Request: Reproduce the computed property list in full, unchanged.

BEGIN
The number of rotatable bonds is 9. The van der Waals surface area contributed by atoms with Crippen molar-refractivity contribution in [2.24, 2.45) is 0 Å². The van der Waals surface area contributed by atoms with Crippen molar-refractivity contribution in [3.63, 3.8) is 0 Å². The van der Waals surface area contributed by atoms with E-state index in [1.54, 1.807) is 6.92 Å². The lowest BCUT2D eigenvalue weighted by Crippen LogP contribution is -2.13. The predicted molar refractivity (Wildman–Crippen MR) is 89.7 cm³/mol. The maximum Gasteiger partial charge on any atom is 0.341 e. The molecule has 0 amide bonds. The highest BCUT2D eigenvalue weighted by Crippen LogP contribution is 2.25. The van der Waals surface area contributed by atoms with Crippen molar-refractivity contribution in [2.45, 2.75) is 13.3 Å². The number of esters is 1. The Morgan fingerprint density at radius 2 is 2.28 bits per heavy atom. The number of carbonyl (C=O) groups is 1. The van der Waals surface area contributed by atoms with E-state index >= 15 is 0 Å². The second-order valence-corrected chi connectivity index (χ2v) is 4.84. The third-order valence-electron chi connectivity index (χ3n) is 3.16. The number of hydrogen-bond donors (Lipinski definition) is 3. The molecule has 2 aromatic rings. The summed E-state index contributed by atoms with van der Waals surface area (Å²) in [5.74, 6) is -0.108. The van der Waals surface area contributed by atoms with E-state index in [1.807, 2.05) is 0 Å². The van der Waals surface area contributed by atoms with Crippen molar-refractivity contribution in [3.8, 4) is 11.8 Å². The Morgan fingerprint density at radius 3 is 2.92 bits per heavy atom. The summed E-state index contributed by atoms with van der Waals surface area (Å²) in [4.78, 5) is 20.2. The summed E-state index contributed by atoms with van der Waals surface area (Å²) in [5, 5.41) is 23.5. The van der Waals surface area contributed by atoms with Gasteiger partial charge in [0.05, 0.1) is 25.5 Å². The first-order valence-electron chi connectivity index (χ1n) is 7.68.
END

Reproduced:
The number of rotatable bonds is 9. The van der Waals surface area contributed by atoms with Crippen molar-refractivity contribution in [2.24, 2.45) is 0 Å². The van der Waals surface area contributed by atoms with Crippen molar-refractivity contribution in [3.63, 3.8) is 0 Å². The van der Waals surface area contributed by atoms with E-state index in [1.54, 1.807) is 6.92 Å². The lowest BCUT2D eigenvalue weighted by Crippen LogP contribution is -2.13. The predicted molar refractivity (Wildman–Crippen MR) is 89.7 cm³/mol. The maximum Gasteiger partial charge on any atom is 0.341 e. The molecule has 0 amide bonds. The highest BCUT2D eigenvalue weighted by Crippen LogP contribution is 2.25. The van der Waals surface area contributed by atoms with Crippen molar-refractivity contribution in [2.45, 2.75) is 13.3 Å². The number of esters is 1. The Morgan fingerprint density at radius 2 is 2.28 bits per heavy atom. The number of carbonyl (C=O) groups is 1. The van der Waals surface area contributed by atoms with E-state index >= 15 is 0 Å². The second-order valence-corrected chi connectivity index (χ2v) is 4.84. The third-order valence-electron chi connectivity index (χ3n) is 3.16. The number of hydrogen-bond donors (Lipinski definition) is 3. The molecule has 2 aromatic rings. The summed E-state index contributed by atoms with van der Waals surface area (Å²) in [5.74, 6) is -0.108. The van der Waals surface area contributed by atoms with E-state index in [1.807, 2.05) is 0 Å². The van der Waals surface area contributed by atoms with Crippen molar-refractivity contribution in [3.8, 4) is 11.8 Å². The Morgan fingerprint density at radius 3 is 2.92 bits per heavy atom. The summed E-state index contributed by atoms with van der Waals surface area (Å²) in [4.78, 5) is 20.2. The summed E-state index contributed by atoms with van der Waals surface area (Å²) in [5, 5.41) is 23.5. The van der Waals surface area contributed by atoms with Gasteiger partial charge in [0.05, 0.1) is 25.5 Å². The first-order valence-electron chi connectivity index (χ1n) is 7.68.